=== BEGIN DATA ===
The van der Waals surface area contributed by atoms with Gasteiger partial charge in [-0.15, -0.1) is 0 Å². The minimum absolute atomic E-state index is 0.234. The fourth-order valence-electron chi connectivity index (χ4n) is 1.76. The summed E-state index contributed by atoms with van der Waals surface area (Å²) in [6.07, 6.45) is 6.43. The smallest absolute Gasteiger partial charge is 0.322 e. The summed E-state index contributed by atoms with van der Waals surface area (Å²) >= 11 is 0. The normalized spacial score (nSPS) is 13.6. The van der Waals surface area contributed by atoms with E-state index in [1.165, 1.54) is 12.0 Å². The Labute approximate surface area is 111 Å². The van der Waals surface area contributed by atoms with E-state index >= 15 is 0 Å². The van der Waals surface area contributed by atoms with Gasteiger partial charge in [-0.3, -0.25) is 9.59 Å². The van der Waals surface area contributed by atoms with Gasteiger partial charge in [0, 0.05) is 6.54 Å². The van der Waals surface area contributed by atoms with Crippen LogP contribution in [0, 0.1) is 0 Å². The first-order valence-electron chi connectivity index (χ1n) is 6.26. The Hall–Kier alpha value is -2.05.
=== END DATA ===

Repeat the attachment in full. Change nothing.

The van der Waals surface area contributed by atoms with Gasteiger partial charge in [-0.15, -0.1) is 0 Å². The minimum absolute atomic E-state index is 0.234. The fourth-order valence-electron chi connectivity index (χ4n) is 1.76. The summed E-state index contributed by atoms with van der Waals surface area (Å²) in [6.07, 6.45) is 6.43. The smallest absolute Gasteiger partial charge is 0.322 e. The summed E-state index contributed by atoms with van der Waals surface area (Å²) >= 11 is 0. The normalized spacial score (nSPS) is 13.6. The van der Waals surface area contributed by atoms with E-state index in [1.165, 1.54) is 12.0 Å². The Labute approximate surface area is 111 Å². The van der Waals surface area contributed by atoms with E-state index >= 15 is 0 Å². The van der Waals surface area contributed by atoms with Gasteiger partial charge in [-0.3, -0.25) is 9.59 Å². The van der Waals surface area contributed by atoms with Gasteiger partial charge in [0, 0.05) is 6.54 Å². The van der Waals surface area contributed by atoms with Crippen LogP contribution in [0, 0.1) is 0 Å². The first-order valence-electron chi connectivity index (χ1n) is 6.26. The Hall–Kier alpha value is -2.05.